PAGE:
In the past few years, venture capitalists have really started to pay more attention to publishing. As Jay Acunzo explained in July, entrepreneurs looking for funding now have more options than ever thanks to the proliferation of smaller VC firms. Investors, therefore, have turned to blogging and social media as a way to show off expertise and thought leadership.
“Because so many talented entrepreneurs are drawn to this idea that if they work with a particular VC they will get all of this awesome service in return, it’s becoming a huge selling point for VCs,” Ricketts said. “If they see that excellent content is coming out of First Round and that we’re really knowledgeable about certain things and we have a lot of connections, they’re much more likely to work with us, frankly.”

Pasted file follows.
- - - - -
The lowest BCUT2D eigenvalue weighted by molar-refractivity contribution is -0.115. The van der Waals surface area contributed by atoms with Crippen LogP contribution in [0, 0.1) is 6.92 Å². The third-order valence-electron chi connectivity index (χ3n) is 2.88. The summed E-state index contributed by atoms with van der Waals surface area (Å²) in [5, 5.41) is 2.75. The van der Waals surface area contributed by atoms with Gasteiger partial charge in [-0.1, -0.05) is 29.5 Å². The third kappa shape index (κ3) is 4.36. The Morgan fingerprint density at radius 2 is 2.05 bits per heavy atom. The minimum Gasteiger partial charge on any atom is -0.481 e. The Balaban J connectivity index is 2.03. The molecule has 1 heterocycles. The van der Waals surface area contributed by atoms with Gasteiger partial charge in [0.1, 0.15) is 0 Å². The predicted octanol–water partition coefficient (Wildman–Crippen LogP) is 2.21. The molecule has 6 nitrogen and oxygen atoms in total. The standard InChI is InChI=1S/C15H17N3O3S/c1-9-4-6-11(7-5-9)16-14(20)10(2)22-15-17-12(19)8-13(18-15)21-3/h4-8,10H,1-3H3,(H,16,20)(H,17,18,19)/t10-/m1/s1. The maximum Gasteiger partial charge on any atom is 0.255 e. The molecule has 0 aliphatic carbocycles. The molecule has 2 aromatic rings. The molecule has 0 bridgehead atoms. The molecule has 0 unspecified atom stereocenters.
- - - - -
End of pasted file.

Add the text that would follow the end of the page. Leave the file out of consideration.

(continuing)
But now that content marketing is the new norm for investors, the mere act of publishing may no longer be enough to win new business. Firms still need a specific edge that will appeal to startups. On First Round Review, the biggest distinguishing factor is the way the content focuses on other people, regardless of whether they’re affiliated with First Round or not.
“We admire people who are extremely good at what they do,” Ricketts explained. “Whereas, I think that at a lot of other VC firms, the content that they’re focus on is less about the operator side and more about the actual investors talking about where they see the market and what trends are growing.”